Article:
14. Cathy says:

    In my area which is a wealthy county in the mid-atlantic region, accessory dwelling units are allowed only on lots 10 acres or larger, and there are strict limitations on who can live there and for how long, and very difficult to get approved. Unfortunately, there are very few parcels this large here and the land is VERY expensive. The only affordable housing available is that which developers are required to provide as a percentage in conjunction with a rezoning application, and they are still not very affordable and difficult to get into. Obviously, the county’s concern is preventing trailers, shacks, unsightly or “poor” neighborhoods. Exterior architecture is important. Additionally, existing national building codes are just not applicable to the tiny house. There needs to be a uniform building code for tiny houses which eliminates requirements related to space planning. As a (former) land planner, I know how difficult and time consuming it is to effect any zoning law changes, however I believe NOW is the time for aggressive campaigning to make it possible for the tiny house to become legal and affordable, and the “green” angle is probably the only the way to get there. I believe there needs to be a large coordinated nationwide effort in order to have the tiny house movement taken seriously as a housing option. Since the recession, I have not worked as a land planner and am now a kitchen designer. For the past two years I have become very interested in having a tiny house for myself when my youngest finishes high school. I can find absolutely no interest in the tiny house in this area, so moving away is likely. I have not come across any group that is working to change zoning laws to allow the tiny house as an allowable housing option. Can anyone direct me to a group working on changing zoning laws for the tiny house? I would like to get involved.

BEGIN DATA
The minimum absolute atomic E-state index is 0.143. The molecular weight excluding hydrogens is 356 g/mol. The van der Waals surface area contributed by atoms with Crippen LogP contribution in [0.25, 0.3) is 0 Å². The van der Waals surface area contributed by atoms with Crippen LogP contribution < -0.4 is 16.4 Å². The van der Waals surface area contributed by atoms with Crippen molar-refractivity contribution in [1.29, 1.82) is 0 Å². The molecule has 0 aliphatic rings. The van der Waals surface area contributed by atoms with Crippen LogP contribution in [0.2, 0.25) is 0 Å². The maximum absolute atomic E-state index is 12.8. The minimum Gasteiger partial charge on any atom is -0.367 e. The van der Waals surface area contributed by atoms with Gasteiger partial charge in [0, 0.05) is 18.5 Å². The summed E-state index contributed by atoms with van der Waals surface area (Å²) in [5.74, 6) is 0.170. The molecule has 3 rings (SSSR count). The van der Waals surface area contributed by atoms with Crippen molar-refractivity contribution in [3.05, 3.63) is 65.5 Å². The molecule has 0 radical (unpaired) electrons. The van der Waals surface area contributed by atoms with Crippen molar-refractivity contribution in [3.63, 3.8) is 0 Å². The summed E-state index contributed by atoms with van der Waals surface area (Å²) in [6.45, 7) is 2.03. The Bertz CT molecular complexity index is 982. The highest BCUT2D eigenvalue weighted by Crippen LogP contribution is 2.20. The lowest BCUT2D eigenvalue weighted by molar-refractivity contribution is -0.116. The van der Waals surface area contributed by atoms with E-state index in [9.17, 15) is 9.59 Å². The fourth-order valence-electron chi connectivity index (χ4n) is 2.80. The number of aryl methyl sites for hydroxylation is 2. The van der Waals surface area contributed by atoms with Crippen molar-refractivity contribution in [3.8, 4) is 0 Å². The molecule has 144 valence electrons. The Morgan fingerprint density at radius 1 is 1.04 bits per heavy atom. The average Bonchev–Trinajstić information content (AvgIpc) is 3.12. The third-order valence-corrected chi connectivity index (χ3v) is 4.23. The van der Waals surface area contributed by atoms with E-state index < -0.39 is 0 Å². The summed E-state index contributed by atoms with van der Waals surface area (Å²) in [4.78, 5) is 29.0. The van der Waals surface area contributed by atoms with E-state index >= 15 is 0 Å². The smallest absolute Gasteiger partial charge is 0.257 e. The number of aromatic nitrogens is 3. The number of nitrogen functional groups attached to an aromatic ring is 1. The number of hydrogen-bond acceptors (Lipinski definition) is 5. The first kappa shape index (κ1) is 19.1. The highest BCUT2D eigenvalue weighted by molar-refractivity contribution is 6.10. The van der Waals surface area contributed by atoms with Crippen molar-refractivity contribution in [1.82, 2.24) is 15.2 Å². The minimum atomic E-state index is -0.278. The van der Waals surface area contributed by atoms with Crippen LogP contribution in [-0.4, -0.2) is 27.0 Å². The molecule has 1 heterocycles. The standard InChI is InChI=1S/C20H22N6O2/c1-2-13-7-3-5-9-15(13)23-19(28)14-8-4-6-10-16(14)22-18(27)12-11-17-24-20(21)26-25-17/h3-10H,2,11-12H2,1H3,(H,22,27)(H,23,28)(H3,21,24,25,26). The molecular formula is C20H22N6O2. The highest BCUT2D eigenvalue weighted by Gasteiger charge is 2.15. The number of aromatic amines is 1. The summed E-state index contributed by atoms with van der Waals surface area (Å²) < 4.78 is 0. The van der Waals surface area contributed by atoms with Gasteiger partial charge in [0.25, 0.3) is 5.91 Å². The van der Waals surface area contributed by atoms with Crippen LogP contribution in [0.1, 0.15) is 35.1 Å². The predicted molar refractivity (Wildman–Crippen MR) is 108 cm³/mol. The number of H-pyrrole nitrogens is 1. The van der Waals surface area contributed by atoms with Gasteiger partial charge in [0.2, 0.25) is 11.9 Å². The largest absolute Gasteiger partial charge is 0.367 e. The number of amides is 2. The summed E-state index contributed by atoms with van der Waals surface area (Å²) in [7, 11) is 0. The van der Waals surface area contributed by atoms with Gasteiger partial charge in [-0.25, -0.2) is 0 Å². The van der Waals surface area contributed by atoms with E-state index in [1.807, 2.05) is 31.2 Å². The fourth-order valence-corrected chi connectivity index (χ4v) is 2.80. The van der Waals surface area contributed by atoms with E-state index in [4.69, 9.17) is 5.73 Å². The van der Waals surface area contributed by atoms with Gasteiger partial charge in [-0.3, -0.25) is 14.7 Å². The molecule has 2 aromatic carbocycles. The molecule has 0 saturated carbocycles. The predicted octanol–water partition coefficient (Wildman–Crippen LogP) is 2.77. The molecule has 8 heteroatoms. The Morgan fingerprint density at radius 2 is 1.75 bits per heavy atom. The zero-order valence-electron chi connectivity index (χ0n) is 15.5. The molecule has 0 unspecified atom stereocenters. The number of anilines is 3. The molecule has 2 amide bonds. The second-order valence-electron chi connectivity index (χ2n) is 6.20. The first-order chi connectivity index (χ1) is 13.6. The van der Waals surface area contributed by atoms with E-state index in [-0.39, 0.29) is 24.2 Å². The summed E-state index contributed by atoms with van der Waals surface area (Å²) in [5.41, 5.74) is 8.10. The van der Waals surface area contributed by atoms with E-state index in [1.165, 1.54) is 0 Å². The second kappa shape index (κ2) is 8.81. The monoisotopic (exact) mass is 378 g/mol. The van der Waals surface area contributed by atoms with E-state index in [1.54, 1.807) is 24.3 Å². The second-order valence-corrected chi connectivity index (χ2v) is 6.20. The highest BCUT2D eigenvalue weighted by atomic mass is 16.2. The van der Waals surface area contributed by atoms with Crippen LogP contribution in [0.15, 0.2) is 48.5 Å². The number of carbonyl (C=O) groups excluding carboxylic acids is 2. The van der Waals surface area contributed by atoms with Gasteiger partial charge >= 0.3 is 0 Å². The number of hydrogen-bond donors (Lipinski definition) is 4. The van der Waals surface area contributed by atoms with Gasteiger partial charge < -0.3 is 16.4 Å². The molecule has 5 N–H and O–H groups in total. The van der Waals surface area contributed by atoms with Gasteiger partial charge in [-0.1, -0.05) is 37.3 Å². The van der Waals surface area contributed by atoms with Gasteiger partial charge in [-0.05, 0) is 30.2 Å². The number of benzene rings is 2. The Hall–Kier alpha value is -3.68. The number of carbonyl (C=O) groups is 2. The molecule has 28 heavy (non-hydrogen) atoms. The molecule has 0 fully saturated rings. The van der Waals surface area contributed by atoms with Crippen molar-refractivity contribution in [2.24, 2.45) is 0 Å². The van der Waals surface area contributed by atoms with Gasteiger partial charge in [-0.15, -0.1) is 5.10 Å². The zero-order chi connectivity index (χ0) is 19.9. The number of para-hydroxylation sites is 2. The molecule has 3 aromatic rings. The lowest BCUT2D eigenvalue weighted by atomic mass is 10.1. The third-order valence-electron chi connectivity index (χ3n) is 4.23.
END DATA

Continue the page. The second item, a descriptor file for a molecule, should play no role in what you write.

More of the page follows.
• gregor says:

      If you had left an email address….. There is the small house society, but they have not been doing very effective work as far as I can tell.

      I posted on my blog towardsabettertinyhouse.wordpress.com recently a post in which I mention that it seems like all effective movements have at least a small core of motivated organizers, then it can grow. Right now there does not seem to be any for tinyhouses, unfortunately.